Chinese Northern Song Dynasty Qingbai Porcelain Dish in Kiln Saggar
A rare opportunity to acquire a Northern Song Dynasty (AD 960 - 1127) kiln saggar still containing its Qingbai porcelain dish, excavated from a kiln site in the Jingdezhen area of Jiangxi province. This is one of a variety of different Qingbai porcelain wares in saggars, mostly bowls and dishes of varying sizes and patterns, that we were very lucky to be able to acquire some time ago and now offer for sale.
Northern Song Dynasty Qingbai porcelain was fired individually in saggars (the fireproof clay case) that were stacked on top of each other in the kiln. Firing in kilns was then, of course, not the exact science that it is now, with today's use of electric and gas-fired kilns. If the temperature became too hot the porcelain items could warp and sag, the glaze may run or even a stack of saggars could shift and possibly collapse, resulting in the porcelain items becoming fused to the saggar in which they were being fired.
These items are invaluable for research purposes as they show us how Song Dynasty ceramics were fired, not only simply placing each item in its saggar, but supporting it within the saggar on a variety of pads. Sometimes porcelain with designs hitherto unknown are also seen.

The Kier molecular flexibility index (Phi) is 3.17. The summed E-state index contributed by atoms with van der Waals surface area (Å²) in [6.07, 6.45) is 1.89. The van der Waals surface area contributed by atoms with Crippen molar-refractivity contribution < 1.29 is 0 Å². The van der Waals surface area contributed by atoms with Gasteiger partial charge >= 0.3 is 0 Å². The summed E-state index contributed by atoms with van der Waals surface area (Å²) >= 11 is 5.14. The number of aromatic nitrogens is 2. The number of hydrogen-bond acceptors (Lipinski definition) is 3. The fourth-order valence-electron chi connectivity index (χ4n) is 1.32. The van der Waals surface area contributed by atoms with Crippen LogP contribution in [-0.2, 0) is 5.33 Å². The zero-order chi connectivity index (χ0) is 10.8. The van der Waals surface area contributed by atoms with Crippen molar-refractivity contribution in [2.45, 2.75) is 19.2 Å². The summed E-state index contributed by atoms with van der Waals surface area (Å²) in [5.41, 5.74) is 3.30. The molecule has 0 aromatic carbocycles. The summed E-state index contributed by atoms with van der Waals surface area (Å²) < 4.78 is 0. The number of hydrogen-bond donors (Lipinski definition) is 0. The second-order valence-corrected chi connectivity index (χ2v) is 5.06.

The appeal of such items is not only to the academically minded, but also to anyone who appreciates the artistic and decorative nature of these wonderful items
This particular saggar contains a very fine porcelain dish, its wall separated into six panels and its rim fashioned in the form of flower petals. It is further decorated with an incised scrolling floral pattern. It is coated in a yellowish-green transparent Qingbai glaze that is crackled in places. Beneath the bowl there will be a firing pad on which it sits. The bowl has lost its shape, undoubtedly from the temperature being too great during firing, and has sagged around the firing pad resulting in the glaze on its underside coming into contact with the saggar and fusing the two together, the same happening with the glaze around part of its rim. In addition, the saggar has fractured on its underside and a part of the wall has become stressed and fallen out.
If such saggars survived a firing, they were used time and time again, their outer walls accumulating a build up of ash glaze from the kiln, as is the case here.
This is a fairly large example, the saggar with a diameter of 19 cm (7.5 inches).
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